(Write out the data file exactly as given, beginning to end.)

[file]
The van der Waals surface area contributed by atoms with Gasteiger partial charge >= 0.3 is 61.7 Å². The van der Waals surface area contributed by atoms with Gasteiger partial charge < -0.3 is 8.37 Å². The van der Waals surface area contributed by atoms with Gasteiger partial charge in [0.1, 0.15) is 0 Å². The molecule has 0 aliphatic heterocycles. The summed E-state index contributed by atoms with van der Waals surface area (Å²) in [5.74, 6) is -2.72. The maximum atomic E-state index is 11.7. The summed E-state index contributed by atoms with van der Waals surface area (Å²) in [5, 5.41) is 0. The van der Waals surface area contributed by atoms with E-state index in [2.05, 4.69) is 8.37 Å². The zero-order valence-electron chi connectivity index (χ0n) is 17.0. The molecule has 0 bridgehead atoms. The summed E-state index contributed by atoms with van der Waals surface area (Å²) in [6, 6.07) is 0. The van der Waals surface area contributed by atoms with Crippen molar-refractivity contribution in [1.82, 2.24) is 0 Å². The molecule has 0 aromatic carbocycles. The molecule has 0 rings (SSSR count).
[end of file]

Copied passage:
The van der Waals surface area contributed by atoms with Gasteiger partial charge >= 0.3 is 61.7 Å². The van der Waals surface area contributed by atoms with Gasteiger partial charge < -0.3 is 8.37 Å². The van der Waals surface area contributed by atoms with Gasteiger partial charge in [0.1, 0.15) is 0 Å². The molecule has 0 aliphatic heterocycles. The summed E-state index contributed by atoms with van der Waals surface area (Å²) in [5.74, 6) is -2.72. The maximum atomic E-state index is 11.7. The summed E-state index contributed by atoms with van der Waals surface area (Å²) in [5, 5.41) is 0. The van der Waals surface area contributed by atoms with E-state index in [2.05, 4.69) is 8.37 Å². The zero-order valence-electron chi connectivity index (χ0n) is 17.0. The molecule has 0 bridgehead atoms. The summed E-state index contributed by atoms with van der Waals surface area (Å²) in [6, 6.07) is 0. The van der Waals surface area contributed by atoms with Crippen molar-refractivity contribution in [1.82, 2.24) is 0 Å². The molecule has 0 aromatic carbocycles. The molecule has 0 rings (SSSR count).